In order for any non-lethal weapon to be effective accuracy is a must, and chemical aerosols are no different. Training regularly with your inert units will help reinforce the skills and tactics necessary for the effectiveness you need.
Make sure you use the recommended safety goggles and protective equipment when using the inserts as spraying anything towards the eyes can be harmful.
Here are some basic OC drills to do:
Using a partner and a striking shield, stand 6-8 feet away from you, and on your command or theirs advance towards you.
Spray striking shield as they move towards you; then have the subject respond in 1 of 6 ways:
Once sprayed, have them comply to your verbal commands to get down
Once sprayed, have them not comply to your verbal commands to get down — and you have to bring them down in which they comply safely
Once sprayed, have them not comply to your verbal commands to get down — and you have to bring them down in which they use their body to resist and you may have to use knees or kicks to bring them down
Once sprayed, have them not comply to your verbal commands to get down — and you have to bring them down in which they become more combative and actively resist use their body and hands to grab or strike you to resist and you may have to use a combination of tactics to bring them down
Once sprayed, have them not comply to your verbal commands to get down — and you have to bring them down in which they become more combative and actively resist use their body and hands to grab or strike you to resist and you may have to use a combination of tactics to bring them down and then they make the attempt to get back up on their feet
Once sprayed, have them not comply to your verbal commands to get down – and you have to bring them down in which they become more combative and actively assault the officer to resist showing you the OC does not work on them, the projector can be broken or empty or is not effective on them and you may have to decide to de-escalate or escalate your level of force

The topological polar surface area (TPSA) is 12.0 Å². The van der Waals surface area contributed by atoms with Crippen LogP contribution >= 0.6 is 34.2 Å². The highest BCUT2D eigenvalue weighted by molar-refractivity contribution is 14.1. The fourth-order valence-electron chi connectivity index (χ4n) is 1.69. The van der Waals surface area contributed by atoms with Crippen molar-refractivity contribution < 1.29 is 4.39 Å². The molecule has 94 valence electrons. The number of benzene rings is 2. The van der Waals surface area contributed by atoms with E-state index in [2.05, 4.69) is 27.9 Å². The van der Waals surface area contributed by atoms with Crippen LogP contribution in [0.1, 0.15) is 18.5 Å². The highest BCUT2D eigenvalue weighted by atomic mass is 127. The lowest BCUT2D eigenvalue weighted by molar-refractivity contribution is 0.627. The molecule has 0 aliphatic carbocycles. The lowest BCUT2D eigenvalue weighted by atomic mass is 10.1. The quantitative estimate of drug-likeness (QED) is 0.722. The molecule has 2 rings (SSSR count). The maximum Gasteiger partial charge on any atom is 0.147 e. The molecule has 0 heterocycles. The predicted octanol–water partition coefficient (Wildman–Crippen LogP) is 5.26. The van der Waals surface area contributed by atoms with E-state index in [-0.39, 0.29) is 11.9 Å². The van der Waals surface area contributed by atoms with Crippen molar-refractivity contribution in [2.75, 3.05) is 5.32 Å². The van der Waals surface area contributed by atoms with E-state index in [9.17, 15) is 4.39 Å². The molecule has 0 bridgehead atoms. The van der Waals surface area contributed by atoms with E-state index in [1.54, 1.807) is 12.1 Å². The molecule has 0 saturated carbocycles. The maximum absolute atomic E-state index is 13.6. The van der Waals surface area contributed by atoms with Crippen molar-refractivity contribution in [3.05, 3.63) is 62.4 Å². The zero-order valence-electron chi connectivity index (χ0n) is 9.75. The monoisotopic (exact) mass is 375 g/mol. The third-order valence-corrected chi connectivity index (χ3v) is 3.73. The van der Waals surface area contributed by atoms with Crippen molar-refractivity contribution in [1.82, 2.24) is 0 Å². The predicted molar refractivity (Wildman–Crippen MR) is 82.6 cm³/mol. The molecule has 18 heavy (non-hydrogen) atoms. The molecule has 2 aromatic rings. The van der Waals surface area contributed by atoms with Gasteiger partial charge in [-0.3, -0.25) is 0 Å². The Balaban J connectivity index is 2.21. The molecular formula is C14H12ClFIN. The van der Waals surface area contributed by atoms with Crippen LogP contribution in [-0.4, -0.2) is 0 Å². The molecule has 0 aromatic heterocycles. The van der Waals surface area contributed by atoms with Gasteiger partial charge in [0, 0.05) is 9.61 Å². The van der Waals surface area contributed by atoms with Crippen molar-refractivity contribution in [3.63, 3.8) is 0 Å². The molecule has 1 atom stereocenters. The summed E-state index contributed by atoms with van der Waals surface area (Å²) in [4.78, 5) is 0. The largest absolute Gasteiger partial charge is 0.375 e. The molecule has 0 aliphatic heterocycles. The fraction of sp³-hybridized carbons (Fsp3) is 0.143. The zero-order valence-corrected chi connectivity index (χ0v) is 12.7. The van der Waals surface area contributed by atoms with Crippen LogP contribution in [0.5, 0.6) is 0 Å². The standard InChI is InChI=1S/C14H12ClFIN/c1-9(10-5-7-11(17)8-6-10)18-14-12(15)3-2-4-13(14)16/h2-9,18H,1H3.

Things to think about when being contaminated and you are still attempting to control the subject:
Know where your subject is – listen for sounds, noises
Control your breathing – Inhale through your nose and exhale through your mouth
Continue talking so you know you are breathing
DO NOT SWALLOW if possible
Strobe your eyes, keep blinking them
Keep your chin up
Focus on your threat
Stay aware of your surroundings
Be cautious of your firearm is wearing one
Learn a safe and effective grappling position that you feel comfortable with. Train yourself to have the ability to control a subject in close quarter environments. Watch the video below for an idea on what you should be doing.
Remember to work in low visibility areas and train yourself to gain access to your force options with both hands, and remember that if the subject is not punching you their hands are doing something!
Stay alert, stay calm and stay in control.
About the author
Dave Young is the Founder and Director of ARMA, now part of the PoliceOne Training Network. He is also the Chairman of PoliceOne.com Advisory Board, and a training advisor for CorrectionsOne.com. Dave graduated from his first law enforcement academy in 1985, and now has over 25 years of combined civilian and military law enforcement and training experience. He was a sworn corrections and law enforcement officer in the state of Florida and has served as a gate sentry, patrol officer, watch commander, investigator, Special Reaction Team (SRT) member, leader and commander in the United States Marine Corps.
Dave has participated in and trained both military and law enforcement personnel in crowd management operations throughout the world. Dave is recognized as one of the nation's leading defensive tactics instructors specializing in crowd management, chemical and specialty impact munitions, protocol and selection of gear and munitions, ground defense tactics, and water - based defensive tactics.
He has hosted television shows for National Geographic TV Channel on Non Lethal Weapons and the host of Crash Test Human series. He is a former staff noncommissioned officer in the United States Marine Corps, a member of the Police Magazine advisory board, and a technical advisory board member for Force Science Research Center. Dave is an active member of the American Society for Law Enforcement Training (ASLET), International Law Enforcement Educators and Trainers Association (ILEETA).